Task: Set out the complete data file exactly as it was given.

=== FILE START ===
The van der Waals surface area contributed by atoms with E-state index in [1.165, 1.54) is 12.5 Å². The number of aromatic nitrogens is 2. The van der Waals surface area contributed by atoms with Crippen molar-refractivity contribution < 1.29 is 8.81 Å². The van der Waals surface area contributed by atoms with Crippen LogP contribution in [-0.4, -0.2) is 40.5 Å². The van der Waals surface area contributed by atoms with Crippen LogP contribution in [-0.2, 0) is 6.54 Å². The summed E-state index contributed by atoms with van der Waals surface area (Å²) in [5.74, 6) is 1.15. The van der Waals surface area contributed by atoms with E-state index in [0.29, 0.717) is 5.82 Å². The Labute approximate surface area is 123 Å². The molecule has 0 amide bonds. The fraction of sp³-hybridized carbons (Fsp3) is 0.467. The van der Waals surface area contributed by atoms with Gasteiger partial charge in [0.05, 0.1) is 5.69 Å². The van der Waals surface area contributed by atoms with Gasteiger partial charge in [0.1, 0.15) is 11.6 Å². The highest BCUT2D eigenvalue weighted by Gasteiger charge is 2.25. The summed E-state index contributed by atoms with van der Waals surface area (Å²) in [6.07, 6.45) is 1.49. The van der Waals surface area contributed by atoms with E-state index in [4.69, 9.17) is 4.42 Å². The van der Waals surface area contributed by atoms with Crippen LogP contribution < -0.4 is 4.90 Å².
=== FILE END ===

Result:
The van der Waals surface area contributed by atoms with E-state index in [1.165, 1.54) is 12.5 Å². The number of aromatic nitrogens is 2. The van der Waals surface area contributed by atoms with Crippen molar-refractivity contribution < 1.29 is 8.81 Å². The van der Waals surface area contributed by atoms with Crippen LogP contribution in [-0.4, -0.2) is 40.5 Å². The van der Waals surface area contributed by atoms with Crippen LogP contribution in [-0.2, 0) is 6.54 Å². The summed E-state index contributed by atoms with van der Waals surface area (Å²) in [5.74, 6) is 1.15. The van der Waals surface area contributed by atoms with E-state index in [0.29, 0.717) is 5.82 Å². The Labute approximate surface area is 123 Å². The molecule has 0 amide bonds. The fraction of sp³-hybridized carbons (Fsp3) is 0.467. The van der Waals surface area contributed by atoms with Gasteiger partial charge in [0.05, 0.1) is 5.69 Å². The van der Waals surface area contributed by atoms with Gasteiger partial charge in [0.1, 0.15) is 11.6 Å². The highest BCUT2D eigenvalue weighted by Gasteiger charge is 2.25. The summed E-state index contributed by atoms with van der Waals surface area (Å²) in [6.07, 6.45) is 1.49. The van der Waals surface area contributed by atoms with E-state index in [4.69, 9.17) is 4.42 Å². The van der Waals surface area contributed by atoms with Crippen LogP contribution < -0.4 is 4.90 Å².